The sale of single residence pools is on the rise, as more than six million Americans own a pool. Sadly, the annual number of drowning deaths (300) and submersion injuries requiring emergency room treatment (2,000) of children under the age of five is steadily increasing as well. Sixty to ninety percent of child drowning deaths occur in home swimming pools – half of those at the child’s residence.
Government regulation regarding private swimming pools in Pennsylvania occurs at the municipal level. Parents should contact their local officials to ensure that they are in compliance, especially with ordinances regarding barriers (fences, gates, etc.).
Frustratingly, most manufacturers of pools provide little more than stickers warning against diving. According to Garrett Vogan of Country Pools and Spas, Inc., other than the addition of buoys to indicate the transition from shallow to deep water, a company such as his is not required to incorporate any other additional safety features during in-ground pool installation. Fencing is also required for in-ground pools.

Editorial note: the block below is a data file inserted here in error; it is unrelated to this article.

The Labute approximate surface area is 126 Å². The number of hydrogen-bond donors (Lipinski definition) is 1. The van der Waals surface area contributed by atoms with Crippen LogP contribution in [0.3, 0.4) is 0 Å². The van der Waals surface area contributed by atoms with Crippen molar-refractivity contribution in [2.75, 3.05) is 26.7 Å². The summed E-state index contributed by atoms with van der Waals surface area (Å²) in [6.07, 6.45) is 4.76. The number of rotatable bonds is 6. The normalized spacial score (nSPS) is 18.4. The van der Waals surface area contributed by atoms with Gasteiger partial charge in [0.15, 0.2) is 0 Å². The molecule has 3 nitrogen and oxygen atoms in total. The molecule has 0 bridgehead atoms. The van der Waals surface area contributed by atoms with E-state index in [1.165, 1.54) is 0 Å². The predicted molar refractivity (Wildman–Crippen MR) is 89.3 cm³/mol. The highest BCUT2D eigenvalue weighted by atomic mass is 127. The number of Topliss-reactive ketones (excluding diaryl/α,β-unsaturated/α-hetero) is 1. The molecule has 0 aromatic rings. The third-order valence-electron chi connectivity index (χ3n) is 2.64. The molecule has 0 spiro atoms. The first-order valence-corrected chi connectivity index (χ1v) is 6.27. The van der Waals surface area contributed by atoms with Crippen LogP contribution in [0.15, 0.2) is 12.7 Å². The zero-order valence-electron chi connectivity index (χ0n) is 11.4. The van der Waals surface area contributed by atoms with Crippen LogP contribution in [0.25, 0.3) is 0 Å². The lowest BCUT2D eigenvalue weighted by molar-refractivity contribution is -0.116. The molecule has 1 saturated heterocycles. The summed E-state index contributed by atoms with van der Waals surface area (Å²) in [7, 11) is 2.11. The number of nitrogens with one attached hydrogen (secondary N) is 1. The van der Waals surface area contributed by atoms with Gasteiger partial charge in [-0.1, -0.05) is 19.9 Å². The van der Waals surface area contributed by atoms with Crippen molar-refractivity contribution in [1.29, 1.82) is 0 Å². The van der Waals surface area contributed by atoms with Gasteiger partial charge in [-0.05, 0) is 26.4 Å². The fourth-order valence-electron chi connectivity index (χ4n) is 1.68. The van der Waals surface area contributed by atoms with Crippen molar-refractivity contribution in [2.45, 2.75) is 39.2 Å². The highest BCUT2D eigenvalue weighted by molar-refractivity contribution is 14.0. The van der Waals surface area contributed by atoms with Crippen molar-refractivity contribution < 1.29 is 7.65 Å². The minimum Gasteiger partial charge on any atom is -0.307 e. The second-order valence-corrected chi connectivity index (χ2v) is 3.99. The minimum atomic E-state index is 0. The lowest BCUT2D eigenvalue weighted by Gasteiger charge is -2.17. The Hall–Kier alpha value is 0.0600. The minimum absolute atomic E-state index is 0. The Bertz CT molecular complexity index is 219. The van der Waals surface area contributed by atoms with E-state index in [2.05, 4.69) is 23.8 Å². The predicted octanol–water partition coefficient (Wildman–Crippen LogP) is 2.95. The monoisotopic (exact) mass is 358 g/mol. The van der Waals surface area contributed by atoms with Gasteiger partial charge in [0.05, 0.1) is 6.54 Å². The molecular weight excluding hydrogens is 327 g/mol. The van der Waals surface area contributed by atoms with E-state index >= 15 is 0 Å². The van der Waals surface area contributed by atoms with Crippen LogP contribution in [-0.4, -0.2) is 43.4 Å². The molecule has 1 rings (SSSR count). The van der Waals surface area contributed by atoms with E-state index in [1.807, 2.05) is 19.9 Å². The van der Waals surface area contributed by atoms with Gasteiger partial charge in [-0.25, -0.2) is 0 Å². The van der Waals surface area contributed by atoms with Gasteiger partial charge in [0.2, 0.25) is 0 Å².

Physical barriers and safety devices for pools have become very sophisticated, but are not fool-proof. Among some of the most successful are pool covers that can easily support the weight of an adult, pool gate alarms, bracelets that set off alarms when wet and motion sensors that are placed in the water to detect the presence of foreign objects. All of these items offer an extra measure of protection and comfort, but Vogan reminds parents that devices are no substitute for adult supervision.
“They’ve got to be there,” he says.
The responsibility for educating themselves and making their home pool environment safe is up to parents. This essentially pertains not only to parents who own pools, but also to parents whose children swim in others’ backyard pools.